F-35A Project Gathers Pace
(Source: Australian Department of Defence; issued May 22, 2018)
The Air Combat Systems Program Office (ACSPO) was stood up at RAAF Base Williamtown recently as the Australian F-35A Project moves full steam ahead towards First Aircraft Arrival in December.

ACSPO, part of Aerospace Systems Division in Capability Acquisition and Sustainment Group (CASG), is the in-service support agency responsible for managing the sustainment arrangements of the Australian F-35A Air System.

The F-35A Air Vehicle and associated off-board mission and support systems are being procured under Project AIR 6000 Phase 2A/B within the Joint Strike Fighter (JSF) Division. It will transition into sustainment from the end of this year to the anticipated declaration of F-35A Final Operating Capability in late 2023.

The inaugural Officer Commanding ACSPO, Group Captain (GPCAPT) Gerry van Leeuwen, said his priorities this year related to the establishment of a functional Systems Program Office (SPO) and its integration into the F-35 enterprise.

“Given ACSPO is responsible for sustainment of the F-35A Air System, the organisation is critical to the delivery of the F-35A capability,” GPCAPT van Leeuwen said.

“GPCAPT Angela Castner and the Air Combat Transition Team did some great work last year laying the foundations for our success. We will be seeking early opportunities to support the JSF Division to transition sustainment activities in the lead-up to the arrival of the first aircraft in December, as well as maturing the organisation, its processes and interfaces with Air Combat Group (ACG) to support Initial Operating Capability (IOC) at the end of 2020 and beyond.”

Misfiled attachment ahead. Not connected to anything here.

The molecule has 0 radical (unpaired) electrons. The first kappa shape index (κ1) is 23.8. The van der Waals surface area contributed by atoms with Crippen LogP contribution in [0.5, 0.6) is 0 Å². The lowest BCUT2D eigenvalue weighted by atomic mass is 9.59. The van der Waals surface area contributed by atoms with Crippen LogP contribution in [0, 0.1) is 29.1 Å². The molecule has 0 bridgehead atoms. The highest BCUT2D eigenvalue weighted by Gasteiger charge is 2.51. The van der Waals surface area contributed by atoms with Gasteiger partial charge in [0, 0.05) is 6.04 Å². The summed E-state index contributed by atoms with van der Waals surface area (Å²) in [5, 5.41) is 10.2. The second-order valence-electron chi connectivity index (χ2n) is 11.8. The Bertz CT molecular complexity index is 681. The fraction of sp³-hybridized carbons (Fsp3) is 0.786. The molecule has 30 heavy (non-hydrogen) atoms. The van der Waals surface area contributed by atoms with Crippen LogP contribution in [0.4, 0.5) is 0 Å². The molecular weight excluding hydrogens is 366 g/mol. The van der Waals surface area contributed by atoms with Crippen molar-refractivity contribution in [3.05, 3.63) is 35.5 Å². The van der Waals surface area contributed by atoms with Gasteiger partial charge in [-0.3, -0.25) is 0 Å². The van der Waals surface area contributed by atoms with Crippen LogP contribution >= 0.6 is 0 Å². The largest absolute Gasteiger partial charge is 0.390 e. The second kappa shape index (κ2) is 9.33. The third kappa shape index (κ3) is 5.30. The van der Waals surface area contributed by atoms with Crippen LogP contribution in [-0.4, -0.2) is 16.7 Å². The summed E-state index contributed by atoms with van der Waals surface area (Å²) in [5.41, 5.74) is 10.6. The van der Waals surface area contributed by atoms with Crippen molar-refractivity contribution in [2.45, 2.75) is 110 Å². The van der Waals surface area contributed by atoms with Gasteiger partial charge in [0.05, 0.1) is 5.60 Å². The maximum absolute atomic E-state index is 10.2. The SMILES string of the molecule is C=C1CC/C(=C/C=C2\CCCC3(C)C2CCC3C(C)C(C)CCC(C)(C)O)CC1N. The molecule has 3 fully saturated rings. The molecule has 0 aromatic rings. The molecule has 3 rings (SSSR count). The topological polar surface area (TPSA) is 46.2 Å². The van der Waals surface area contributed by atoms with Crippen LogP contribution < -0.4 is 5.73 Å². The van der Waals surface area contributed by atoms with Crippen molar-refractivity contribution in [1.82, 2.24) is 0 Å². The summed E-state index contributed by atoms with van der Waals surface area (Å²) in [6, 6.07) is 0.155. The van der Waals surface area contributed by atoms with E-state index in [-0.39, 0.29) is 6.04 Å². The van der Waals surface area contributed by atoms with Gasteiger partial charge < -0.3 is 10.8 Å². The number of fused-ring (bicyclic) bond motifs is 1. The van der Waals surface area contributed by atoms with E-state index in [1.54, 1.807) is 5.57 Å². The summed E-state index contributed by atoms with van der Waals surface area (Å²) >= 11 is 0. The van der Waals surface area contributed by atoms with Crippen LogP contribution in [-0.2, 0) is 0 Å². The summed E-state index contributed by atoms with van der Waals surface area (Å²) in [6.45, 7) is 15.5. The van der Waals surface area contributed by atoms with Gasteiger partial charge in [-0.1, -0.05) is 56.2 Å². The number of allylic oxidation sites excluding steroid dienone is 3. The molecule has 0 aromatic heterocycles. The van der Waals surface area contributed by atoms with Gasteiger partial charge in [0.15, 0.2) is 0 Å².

GPCAPT van Leeuwen, who has served in Air Force since 1989, said while a lot of attention had been focused on acquisition, sustainment of the F-35A Air System had largely flown under the radar.

“As with any developmental program, there have been discoveries and issues that have unsurprisingly drawn attention to a program of this scale and cost,” he said.

“The full scope and cost of F-35A sustainment activity won’t be fully quantified until final verification activities have been completed and all modelling data and assumptions are qualified. I see that ­– along with integration of the F-35A Air System (more than just the platform) into ACG – as the main challenges for ACSPO. I’d expect as we exercise the F-35A in Australia in the lead-up to IOC, the level of uncertainty will decrease as the support system matures.”

GPCAPT van Leeuwen said members of ACSPO would work closely with staff in the JSF Division and Air Force – ACG and the Air Combat Transition Office – moving forward.

“These relationships are critical to the success of the F-35A capability,” he said.

“There is heavy reliance on all elements across the enterprise in terms of roles and responsibilities as we deliver, introduce and sustain this highly potent fifth-generation capability for our warfighters.

“With the imminent arrival of the F-35A, we should all be very proud to be part of arguably the best equipped, most skilled and capable Air Force in the world.”


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